Posts Tagged: Awful Purdies

All Recipes Are Home

AllRecipesAreHome

By Benji Nichols • Above photo by Aryn Henning Nichols

Chocolate chip cookies. Mac and cheese. Betty Crocker. Ten Layer Cake.

Recipes are – in theory ­­– mathematical equations. But in reality, each recipe – tucked in an old box or church cookbook, scribbled to the edges with notes and names – is a story, sometimes handed down from generation to generation, place to place, family to family. Just a whiff of a favorite dish can transport you to another time and place. Home.

SeanHeadshot“Irish Stew,” says Sean Lewis, writer and director of ‘All Recipes are Home.’ “It’s the meal I remember smelling in my grandmother’s house whenever we would visit her.”

But as anyone who has tried to recreate a dish “just like grandma” knows, a recipe will only get you part way there.

“At its simplest a recipe is just measurements and ingredients, but at its best it is like a potion,” says Lewis. “Mundane things that when put together remind of us of who we are and where we came from.” (Photo at right courtesy Sean Lewis.)

Commissioned by Luther College, The University of Iowa, and Grinnell College, “All Recipes Are Home” is a new theatrical piece by Iowa City’s Working Group Theatre. Following a young man’s epic journey across the state, and his sister’s journey to find him, a beautiful story is woven through words and music, including new songs from Iowa City’s own Awful Purdies. The work explores and celebrates the rich ties of food, farming, and recipes to Midwestern culture, and the comforts of “Home.”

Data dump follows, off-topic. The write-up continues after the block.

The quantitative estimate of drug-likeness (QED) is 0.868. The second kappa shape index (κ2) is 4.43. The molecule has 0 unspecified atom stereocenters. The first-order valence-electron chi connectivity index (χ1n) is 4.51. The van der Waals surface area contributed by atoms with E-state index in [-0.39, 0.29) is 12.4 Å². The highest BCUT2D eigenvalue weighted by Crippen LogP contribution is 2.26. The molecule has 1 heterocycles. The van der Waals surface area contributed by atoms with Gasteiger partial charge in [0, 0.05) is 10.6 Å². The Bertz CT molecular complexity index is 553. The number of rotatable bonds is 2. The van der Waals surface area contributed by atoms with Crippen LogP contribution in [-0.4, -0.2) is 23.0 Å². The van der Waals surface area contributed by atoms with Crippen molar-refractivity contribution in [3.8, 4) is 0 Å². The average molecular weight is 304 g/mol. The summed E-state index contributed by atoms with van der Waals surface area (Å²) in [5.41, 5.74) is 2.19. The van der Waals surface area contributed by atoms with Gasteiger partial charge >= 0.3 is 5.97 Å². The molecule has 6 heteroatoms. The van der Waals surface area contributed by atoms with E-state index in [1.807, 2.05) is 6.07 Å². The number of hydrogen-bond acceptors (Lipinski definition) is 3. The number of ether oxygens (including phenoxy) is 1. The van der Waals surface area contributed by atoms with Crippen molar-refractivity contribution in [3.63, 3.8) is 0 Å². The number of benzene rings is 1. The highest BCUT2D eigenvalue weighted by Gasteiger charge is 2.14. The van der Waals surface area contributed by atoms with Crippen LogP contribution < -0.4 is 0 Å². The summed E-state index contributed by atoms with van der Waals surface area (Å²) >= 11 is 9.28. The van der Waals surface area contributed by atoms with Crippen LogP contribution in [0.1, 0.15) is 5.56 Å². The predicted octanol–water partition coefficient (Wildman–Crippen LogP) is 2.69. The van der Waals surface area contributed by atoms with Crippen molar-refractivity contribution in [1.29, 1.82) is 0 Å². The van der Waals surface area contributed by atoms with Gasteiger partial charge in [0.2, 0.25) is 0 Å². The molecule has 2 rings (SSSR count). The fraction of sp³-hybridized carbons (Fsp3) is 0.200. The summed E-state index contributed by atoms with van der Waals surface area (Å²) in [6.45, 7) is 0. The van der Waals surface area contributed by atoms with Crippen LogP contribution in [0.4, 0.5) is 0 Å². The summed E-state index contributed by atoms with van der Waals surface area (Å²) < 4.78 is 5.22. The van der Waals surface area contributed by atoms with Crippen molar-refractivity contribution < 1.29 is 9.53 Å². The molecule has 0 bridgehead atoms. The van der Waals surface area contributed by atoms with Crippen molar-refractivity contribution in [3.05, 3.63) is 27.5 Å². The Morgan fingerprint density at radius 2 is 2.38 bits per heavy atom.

“This is our fourth major play in Iowa,” says Lewis, the lead of Working Group Theatre. Founded in 2009 by three MFA graduates from the University of Iowa, Working Group has created more than 30 new plays and theatrical works, many centered around timely social issues. “We have done some heavy material in the past including race and class, the support for caregivers of loved ones suffering from Alzheimer’s, cyber bullying, etc. It was clear after coming to Decorah and meeting farmers across the state that this piece would need to be different. This show needed to be joyful. A celebration. We really wanted to make a show that collected this identifying quality of the state, this ‘look at how we are brought together despite our differences.’”

Lewis, an award winning director, actor, and playwright in his own right (including being heard as a commentator on NPR’s This American Life), visited Northeast Iowa extensively in preparation for the production.

Sheep(Photo courtesy Luther College.)

“The local commitment to food is amazing,” he says. “Young people deciding to come back to the farm and living from the land juxtaposed with children leaving the family farm, the shared interests and concerns of farmers who are neighbors but also their differences regarding the type of farm; family vs. commercial; organic vs. non. I loved how excited people were with their work. No one is in farming for the easy money. But there is a true honor in growing something and nurturing it – a joy in providing for others.”

BluePotatoesSpecific stops for Lewis included The Pepperfield Project Farm, Foresight Farms, WW Homestead Dairy, The Seed Saver’s Exchange Heritage Farm, The Oneota Co-op, multiple local vegetable farmers, as well as the Decorah School District and Luther College Kitchens.